November 2017
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So what’s wrong with the new Lego Friends series?

Lego recently unveiled a new series aimed at girls: Lego Friends. Lego themselves unashamedly admit they have been marketing to boys for the last twenty or so years, and that now they are targeting the “other 50%”. They’ve redesigned the minifig, creating the minidoll, and have launched 14 sets to start with.

Some people are up in arms about it, some people shrug their shoulders and wonder what the problem is and some people recognise that gendering toys is not neccessarily ideal but why should Lego be the ones to take to the barricades, they need to make money after all?

I’m a bit torn, though leaning toward the “up in arms” faction, and I’ll try to summarise what I think is wrong (and also what I think is right).

Cons:

  • The new minidolls: Firstly, they look like Polly Pocket rip-offs. The fact that they are “curvy” and have “breasts” (yes, they do, not cup size DD mercifully, but still) is problematic for a whole host of reasons, but ok, they’re not too bad as these things go. However: Yes, women have breasts. Girls don’t. At last not girls in the target age for these sets. In fact, it’s quite difficult to tell boys and girls apart before puberty if they are wearing “neutral” clothes and hair styles. But I guess these “Friends” are supposed to be grown up? In which case is perhaps having a tree house a bit weird? Mostly they seem a bit confused in terms of age, actually.
  • What I notice though, is the lack of male minidolls. What, the five girls live all alone as humanoids on a planet otherwise inhabited by yellow-skinned, hard-cornered aliens? Where’s Ken?
  • Another point about the new minidolls is that apparently the legs can’t be posed separately and the hands can’t be turned, seriously limiting the number of activities the girls can take part in compared to minifigs (and compared to Playmo figures, for example, whose hands can turn when they need to hold the handlebars of a bike). This is both Not Good because it limits play and Not Good because it feeds into this whole “girls should be watchers rather than participators” thing, though I’m (reasonably) sure the latter wasn’t what the designers intended and it’s just a “natural” limitation in the way they are designed. (Natural, but not unavoidable, I’d say.)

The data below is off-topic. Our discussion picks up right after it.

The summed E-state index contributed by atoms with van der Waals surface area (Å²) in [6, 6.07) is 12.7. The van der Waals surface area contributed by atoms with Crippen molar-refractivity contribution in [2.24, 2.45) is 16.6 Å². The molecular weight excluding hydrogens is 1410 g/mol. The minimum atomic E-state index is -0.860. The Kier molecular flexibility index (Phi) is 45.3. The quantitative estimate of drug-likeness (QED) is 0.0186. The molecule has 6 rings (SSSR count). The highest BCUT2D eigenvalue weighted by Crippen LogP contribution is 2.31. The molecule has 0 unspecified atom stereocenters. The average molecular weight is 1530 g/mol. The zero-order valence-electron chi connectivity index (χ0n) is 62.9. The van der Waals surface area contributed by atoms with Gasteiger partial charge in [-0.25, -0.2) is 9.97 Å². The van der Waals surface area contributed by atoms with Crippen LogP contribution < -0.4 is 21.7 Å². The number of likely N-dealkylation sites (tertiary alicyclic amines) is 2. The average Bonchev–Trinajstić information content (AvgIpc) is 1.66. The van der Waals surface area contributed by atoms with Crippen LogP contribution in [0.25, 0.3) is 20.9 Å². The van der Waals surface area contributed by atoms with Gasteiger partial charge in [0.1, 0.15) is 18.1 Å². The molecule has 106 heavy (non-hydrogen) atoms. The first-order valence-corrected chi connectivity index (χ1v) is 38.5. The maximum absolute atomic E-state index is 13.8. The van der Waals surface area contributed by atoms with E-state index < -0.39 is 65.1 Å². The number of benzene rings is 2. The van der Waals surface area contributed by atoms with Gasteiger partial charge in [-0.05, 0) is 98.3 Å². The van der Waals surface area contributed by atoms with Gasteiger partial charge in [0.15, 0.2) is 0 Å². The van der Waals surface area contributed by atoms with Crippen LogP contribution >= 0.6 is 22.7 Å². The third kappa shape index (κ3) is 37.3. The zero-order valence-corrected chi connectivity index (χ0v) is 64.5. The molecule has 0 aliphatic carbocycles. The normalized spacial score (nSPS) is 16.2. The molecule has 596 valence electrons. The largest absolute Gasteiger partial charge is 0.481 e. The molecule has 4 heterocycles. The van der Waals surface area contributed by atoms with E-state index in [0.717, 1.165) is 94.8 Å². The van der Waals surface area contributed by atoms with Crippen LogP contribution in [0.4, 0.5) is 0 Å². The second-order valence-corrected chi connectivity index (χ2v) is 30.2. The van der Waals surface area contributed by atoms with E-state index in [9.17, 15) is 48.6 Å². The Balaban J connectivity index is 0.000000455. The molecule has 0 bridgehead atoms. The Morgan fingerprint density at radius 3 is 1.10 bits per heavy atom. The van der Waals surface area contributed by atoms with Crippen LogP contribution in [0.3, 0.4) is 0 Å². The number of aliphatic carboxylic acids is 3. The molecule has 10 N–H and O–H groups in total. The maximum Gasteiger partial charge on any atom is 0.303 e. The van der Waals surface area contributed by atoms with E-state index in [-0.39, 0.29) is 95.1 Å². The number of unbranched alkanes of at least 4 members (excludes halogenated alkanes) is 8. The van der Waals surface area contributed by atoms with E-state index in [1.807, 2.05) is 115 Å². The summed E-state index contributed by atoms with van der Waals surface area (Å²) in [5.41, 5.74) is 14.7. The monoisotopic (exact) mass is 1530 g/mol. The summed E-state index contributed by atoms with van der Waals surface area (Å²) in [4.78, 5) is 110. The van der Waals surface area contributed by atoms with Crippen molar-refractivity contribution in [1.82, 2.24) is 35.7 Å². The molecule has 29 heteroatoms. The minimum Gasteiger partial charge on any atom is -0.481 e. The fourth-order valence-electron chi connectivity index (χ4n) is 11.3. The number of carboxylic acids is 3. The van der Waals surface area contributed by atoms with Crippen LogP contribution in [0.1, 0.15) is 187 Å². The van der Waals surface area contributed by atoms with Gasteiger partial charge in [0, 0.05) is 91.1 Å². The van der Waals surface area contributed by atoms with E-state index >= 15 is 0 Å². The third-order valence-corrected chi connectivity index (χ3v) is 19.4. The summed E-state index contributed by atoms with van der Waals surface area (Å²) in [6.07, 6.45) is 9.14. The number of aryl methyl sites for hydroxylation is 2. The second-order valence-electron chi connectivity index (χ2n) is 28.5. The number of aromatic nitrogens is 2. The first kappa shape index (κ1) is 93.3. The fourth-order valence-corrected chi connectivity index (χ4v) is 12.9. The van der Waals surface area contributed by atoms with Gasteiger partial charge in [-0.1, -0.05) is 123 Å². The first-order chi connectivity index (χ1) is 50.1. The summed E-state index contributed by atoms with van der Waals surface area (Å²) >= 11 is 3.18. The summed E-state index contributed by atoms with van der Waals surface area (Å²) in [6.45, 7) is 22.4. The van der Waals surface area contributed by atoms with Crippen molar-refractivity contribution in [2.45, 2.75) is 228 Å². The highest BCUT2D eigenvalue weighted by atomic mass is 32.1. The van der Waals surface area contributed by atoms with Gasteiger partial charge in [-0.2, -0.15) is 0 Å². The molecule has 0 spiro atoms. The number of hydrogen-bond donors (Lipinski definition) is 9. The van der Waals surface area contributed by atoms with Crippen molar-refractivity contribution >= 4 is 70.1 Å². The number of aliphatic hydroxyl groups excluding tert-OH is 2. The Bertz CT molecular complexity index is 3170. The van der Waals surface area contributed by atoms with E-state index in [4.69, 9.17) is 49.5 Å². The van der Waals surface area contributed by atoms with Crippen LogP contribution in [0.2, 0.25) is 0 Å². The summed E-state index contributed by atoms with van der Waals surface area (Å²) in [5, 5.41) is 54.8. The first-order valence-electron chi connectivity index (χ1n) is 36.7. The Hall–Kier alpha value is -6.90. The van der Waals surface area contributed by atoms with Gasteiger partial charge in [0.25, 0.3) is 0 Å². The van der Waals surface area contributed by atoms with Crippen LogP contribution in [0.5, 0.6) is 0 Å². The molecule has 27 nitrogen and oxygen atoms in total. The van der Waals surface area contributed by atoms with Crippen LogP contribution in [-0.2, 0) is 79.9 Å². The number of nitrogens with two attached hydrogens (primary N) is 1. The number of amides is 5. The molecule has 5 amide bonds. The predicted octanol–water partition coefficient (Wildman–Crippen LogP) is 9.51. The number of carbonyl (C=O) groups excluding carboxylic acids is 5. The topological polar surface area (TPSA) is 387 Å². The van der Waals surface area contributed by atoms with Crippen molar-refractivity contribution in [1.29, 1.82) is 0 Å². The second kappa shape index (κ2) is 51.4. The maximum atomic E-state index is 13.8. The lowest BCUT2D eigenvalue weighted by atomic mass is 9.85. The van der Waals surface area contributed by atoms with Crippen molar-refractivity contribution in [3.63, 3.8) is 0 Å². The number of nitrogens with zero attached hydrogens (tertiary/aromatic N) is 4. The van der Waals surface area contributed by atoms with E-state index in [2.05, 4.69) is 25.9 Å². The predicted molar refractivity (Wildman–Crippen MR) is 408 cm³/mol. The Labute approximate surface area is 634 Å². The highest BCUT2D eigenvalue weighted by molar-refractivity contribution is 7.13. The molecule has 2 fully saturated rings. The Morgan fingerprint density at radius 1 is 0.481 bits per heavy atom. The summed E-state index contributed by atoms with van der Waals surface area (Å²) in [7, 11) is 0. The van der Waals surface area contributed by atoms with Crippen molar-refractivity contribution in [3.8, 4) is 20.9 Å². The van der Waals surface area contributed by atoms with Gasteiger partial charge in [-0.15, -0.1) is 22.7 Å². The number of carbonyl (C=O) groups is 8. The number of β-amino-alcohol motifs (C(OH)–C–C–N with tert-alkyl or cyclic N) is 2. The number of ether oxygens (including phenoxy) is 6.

• The colours: Yes, little girls like pink (this is – overwhelming evidence suggests – because they’ve been conditioned to like pink, but still, they do). And the colours as such aren’t a problem on their own, except in as much as “normal” colours are missing from the series. Unless your neighbourhood has been painted pink as a stunt from Mattell (yes, it happened, google it) you are unlikely to find a whole community made up of pastel-coloured houses. The idea that lego bricks have to be pastel coloured for girls to play with them is ridiculous.
  • The set themes: I’ll give Lego credit for the Inventor’s Workshop and, grudgingly, for the tree house, but they are a bit like the token minority actor in a sitcom: Including one black character doesn’t make your show “not racist”. The sets are overwhelmingly embarrasingly stereotypishly “girly” and this is Not Good.
  • Talking about “not racist”, the five friends include the token minority characters. Naturally. Hang on, I went back to have a better look at them. I assumed Emma was supposed to be generic-asian and Andrea was supposed to be generic-of-african-decent, but now I see they both have green eyes. That’s just weird.